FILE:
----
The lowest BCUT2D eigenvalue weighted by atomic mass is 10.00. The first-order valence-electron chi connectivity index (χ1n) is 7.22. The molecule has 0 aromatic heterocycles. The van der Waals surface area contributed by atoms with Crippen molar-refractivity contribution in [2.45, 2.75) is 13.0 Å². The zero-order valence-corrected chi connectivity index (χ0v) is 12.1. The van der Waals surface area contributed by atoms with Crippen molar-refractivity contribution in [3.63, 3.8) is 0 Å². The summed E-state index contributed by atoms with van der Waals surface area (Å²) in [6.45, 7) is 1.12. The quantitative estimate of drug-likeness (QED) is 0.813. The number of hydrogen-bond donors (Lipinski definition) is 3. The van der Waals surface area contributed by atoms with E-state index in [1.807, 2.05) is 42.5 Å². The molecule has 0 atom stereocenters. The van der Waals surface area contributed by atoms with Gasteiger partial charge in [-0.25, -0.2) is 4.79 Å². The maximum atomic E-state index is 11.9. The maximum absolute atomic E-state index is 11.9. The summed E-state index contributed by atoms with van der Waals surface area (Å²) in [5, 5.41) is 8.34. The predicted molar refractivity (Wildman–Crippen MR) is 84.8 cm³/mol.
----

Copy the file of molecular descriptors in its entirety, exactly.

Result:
The lowest BCUT2D eigenvalue weighted by atomic mass is 10.00. The first-order valence-electron chi connectivity index (χ1n) is 7.22. The molecule has 0 aromatic heterocycles. The van der Waals surface area contributed by atoms with Crippen molar-refractivity contribution in [2.45, 2.75) is 13.0 Å². The zero-order valence-corrected chi connectivity index (χ0v) is 12.1. The van der Waals surface area contributed by atoms with Crippen molar-refractivity contribution in [3.63, 3.8) is 0 Å². The summed E-state index contributed by atoms with van der Waals surface area (Å²) in [6.45, 7) is 1.12. The quantitative estimate of drug-likeness (QED) is 0.813. The number of hydrogen-bond donors (Lipinski definition) is 3. The van der Waals surface area contributed by atoms with E-state index in [1.807, 2.05) is 42.5 Å². The molecule has 0 atom stereocenters. The van der Waals surface area contributed by atoms with Gasteiger partial charge in [-0.25, -0.2) is 4.79 Å². The maximum atomic E-state index is 11.9. The maximum absolute atomic E-state index is 11.9. The summed E-state index contributed by atoms with van der Waals surface area (Å²) in [5, 5.41) is 8.34. The predicted molar refractivity (Wildman–Crippen MR) is 84.8 cm³/mol.